DRDC supports effective aerospace defense of North America

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Determining where to position fighter jets and surveillance sensors to keep North America safe depends on many factors, and Canada plays a key role.

Scientists from Defence Research and Development Canada (DRDC) are assisting colleagues from North American Aerospace Defence (NORAD) Command—a joint US-Canada organization whose missions include aerospace warning and control for North America—to develop models to do just that.

To accomplish the aerospace control mission, NORAD uses a network of satellites, ground-based and airborne radar, and fighters to detect, intercept and, if necessary, engage air threats to Canada and the US.

DRDC scientists specializing in operational research and strategic analysis are on three- to four-year postings at NORAD-US Northern Command headquarters at Peterson Airforce Base in Colorado Springs, Colo. These scientists have developed algorithms to determine the best locations to base assets such as fighters, as well as the type surveillance sensors most likely to be effective in deterring adversaries and defending against threats.

The team of NORAD scientists, including the Canadians, developed a model to estimate fighter response time. The model uses a possible threat to detect and set the coordinates of locations where a NORAD fighter response may be required. The model returns the optimal set of locations where fighters should be based, as well as an estimate of the minimum time required by the fighters to reach interception points.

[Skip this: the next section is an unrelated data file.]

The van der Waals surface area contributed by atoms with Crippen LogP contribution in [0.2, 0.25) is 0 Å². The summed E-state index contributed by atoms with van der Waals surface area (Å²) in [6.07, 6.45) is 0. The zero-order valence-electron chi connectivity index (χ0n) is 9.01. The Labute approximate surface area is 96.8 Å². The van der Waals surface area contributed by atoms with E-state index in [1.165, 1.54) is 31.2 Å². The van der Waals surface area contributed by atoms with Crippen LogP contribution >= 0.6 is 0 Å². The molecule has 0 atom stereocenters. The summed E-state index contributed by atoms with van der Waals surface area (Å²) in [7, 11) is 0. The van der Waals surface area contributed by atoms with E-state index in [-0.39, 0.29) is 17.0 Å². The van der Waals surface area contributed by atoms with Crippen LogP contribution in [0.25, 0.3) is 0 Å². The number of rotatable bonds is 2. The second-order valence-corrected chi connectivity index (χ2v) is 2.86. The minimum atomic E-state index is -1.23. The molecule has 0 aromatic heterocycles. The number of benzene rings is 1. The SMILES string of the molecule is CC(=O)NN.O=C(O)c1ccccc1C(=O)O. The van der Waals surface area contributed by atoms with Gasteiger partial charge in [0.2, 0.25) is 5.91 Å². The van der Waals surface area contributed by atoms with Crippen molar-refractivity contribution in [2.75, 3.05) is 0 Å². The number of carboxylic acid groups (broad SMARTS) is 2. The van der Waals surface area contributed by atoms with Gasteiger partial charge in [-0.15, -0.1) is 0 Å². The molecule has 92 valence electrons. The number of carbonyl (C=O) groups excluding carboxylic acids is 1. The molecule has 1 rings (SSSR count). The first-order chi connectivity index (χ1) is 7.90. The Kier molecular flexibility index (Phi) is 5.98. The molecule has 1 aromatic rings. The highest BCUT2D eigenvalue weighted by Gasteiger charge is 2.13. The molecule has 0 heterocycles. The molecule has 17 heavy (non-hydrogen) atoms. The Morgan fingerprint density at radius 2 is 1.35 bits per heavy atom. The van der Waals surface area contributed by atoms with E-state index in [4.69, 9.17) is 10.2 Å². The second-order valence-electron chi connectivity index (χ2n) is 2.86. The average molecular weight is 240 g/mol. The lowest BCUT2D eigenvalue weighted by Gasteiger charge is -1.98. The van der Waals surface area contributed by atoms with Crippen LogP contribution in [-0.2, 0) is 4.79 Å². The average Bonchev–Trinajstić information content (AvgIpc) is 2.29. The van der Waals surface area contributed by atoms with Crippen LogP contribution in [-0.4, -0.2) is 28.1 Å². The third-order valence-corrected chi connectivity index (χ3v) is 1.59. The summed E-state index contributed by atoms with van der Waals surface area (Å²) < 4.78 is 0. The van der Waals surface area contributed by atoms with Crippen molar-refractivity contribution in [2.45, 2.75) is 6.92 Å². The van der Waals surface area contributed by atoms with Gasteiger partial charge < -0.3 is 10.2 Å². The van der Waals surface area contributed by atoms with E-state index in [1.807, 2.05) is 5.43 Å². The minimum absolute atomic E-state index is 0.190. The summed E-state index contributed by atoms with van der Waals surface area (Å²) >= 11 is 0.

The model “is a prime example of how defence scientists posted to NORAD stand on the shoulders of giants—our colleagues previously posted here—in order to further the science and its application to NORAD missions,” says Dr. Bohdan Kaluzny, DRDC NORAD Operational Research and Analysis Team Lead.

Dr. Kaluzny further explained that DRDC scientists and their US counterparts are currently employing this model and others, to support decision making for DRDC’s All Domain Situational Awareness Program. Through this five-year, $133 million investment, DND is conducting research and analysis to support enhanced awareness of the air and maritime approaches to Canada, particularly those in the Arctic.

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